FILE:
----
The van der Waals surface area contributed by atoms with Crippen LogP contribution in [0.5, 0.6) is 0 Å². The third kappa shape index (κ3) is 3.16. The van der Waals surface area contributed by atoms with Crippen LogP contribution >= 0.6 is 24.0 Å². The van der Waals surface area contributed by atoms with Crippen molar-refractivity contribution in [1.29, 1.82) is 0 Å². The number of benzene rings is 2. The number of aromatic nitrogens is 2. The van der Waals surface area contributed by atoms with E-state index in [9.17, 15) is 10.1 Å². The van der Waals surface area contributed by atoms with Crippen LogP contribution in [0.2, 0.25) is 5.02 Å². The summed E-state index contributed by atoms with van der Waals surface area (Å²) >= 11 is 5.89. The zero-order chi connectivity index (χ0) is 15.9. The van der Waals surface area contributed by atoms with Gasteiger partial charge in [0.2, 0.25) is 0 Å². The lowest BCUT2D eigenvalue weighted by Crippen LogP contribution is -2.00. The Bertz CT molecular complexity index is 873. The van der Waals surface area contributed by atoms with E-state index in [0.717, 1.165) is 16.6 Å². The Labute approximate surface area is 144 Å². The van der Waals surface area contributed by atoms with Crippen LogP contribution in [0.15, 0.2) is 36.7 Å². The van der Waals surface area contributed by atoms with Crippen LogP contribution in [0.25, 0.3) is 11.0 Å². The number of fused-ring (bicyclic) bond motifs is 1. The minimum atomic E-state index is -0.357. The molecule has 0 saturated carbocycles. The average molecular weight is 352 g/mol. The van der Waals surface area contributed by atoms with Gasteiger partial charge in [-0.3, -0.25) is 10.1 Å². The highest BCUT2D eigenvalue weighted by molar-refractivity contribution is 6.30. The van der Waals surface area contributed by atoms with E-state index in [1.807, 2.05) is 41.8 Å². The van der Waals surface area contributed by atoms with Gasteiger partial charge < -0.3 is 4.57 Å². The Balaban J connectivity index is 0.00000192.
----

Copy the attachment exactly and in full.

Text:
The van der Waals surface area contributed by atoms with Crippen LogP contribution in [0.5, 0.6) is 0 Å². The third kappa shape index (κ3) is 3.16. The van der Waals surface area contributed by atoms with Crippen LogP contribution >= 0.6 is 24.0 Å². The van der Waals surface area contributed by atoms with Crippen molar-refractivity contribution in [1.29, 1.82) is 0 Å². The number of benzene rings is 2. The number of aromatic nitrogens is 2. The van der Waals surface area contributed by atoms with E-state index in [9.17, 15) is 10.1 Å². The van der Waals surface area contributed by atoms with Crippen LogP contribution in [0.2, 0.25) is 5.02 Å². The summed E-state index contributed by atoms with van der Waals surface area (Å²) >= 11 is 5.89. The zero-order chi connectivity index (χ0) is 15.9. The van der Waals surface area contributed by atoms with Gasteiger partial charge in [0.2, 0.25) is 0 Å². The lowest BCUT2D eigenvalue weighted by Crippen LogP contribution is -2.00. The Bertz CT molecular complexity index is 873. The van der Waals surface area contributed by atoms with E-state index in [0.717, 1.165) is 16.6 Å². The Labute approximate surface area is 144 Å². The van der Waals surface area contributed by atoms with Crippen LogP contribution in [0.15, 0.2) is 36.7 Å². The van der Waals surface area contributed by atoms with Crippen LogP contribution in [0.25, 0.3) is 11.0 Å². The number of fused-ring (bicyclic) bond motifs is 1. The minimum atomic E-state index is -0.357. The molecule has 0 saturated carbocycles. The average molecular weight is 352 g/mol. The van der Waals surface area contributed by atoms with Gasteiger partial charge in [-0.3, -0.25) is 10.1 Å². The highest BCUT2D eigenvalue weighted by molar-refractivity contribution is 6.30. The van der Waals surface area contributed by atoms with E-state index in [1.807, 2.05) is 41.8 Å². The van der Waals surface area contributed by atoms with Gasteiger partial charge < -0.3 is 4.57 Å². The Balaban J connectivity index is 0.00000192.